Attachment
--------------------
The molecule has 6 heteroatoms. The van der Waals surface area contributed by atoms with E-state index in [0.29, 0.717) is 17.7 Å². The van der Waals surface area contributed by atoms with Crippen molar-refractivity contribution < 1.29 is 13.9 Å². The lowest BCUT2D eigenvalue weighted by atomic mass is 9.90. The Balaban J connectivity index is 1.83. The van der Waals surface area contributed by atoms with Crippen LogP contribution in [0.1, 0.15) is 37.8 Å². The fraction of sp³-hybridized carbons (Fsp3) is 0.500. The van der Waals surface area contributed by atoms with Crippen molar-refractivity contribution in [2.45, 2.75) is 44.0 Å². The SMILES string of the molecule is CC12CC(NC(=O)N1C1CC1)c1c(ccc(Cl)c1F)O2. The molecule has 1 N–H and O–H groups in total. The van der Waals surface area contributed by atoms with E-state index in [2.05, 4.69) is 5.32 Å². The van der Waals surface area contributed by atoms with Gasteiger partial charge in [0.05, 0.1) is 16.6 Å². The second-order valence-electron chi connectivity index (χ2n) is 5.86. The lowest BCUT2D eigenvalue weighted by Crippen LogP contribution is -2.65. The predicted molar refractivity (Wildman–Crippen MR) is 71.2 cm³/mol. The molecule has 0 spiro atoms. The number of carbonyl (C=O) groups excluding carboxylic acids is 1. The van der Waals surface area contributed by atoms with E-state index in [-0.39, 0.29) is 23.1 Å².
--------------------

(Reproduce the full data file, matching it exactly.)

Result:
The molecule has 6 heteroatoms. The van der Waals surface area contributed by atoms with E-state index in [0.29, 0.717) is 17.7 Å². The van der Waals surface area contributed by atoms with Crippen molar-refractivity contribution < 1.29 is 13.9 Å². The lowest BCUT2D eigenvalue weighted by atomic mass is 9.90. The Balaban J connectivity index is 1.83. The van der Waals surface area contributed by atoms with Crippen LogP contribution in [0.1, 0.15) is 37.8 Å². The fraction of sp³-hybridized carbons (Fsp3) is 0.500. The van der Waals surface area contributed by atoms with Crippen molar-refractivity contribution in [2.45, 2.75) is 44.0 Å². The SMILES string of the molecule is CC12CC(NC(=O)N1C1CC1)c1c(ccc(Cl)c1F)O2. The molecule has 1 N–H and O–H groups in total. The van der Waals surface area contributed by atoms with E-state index in [2.05, 4.69) is 5.32 Å². The van der Waals surface area contributed by atoms with Gasteiger partial charge in [0.05, 0.1) is 16.6 Å². The second-order valence-electron chi connectivity index (χ2n) is 5.86. The lowest BCUT2D eigenvalue weighted by Crippen LogP contribution is -2.65. The predicted molar refractivity (Wildman–Crippen MR) is 71.2 cm³/mol. The molecule has 0 spiro atoms. The number of carbonyl (C=O) groups excluding carboxylic acids is 1. The van der Waals surface area contributed by atoms with E-state index in [-0.39, 0.29) is 23.1 Å².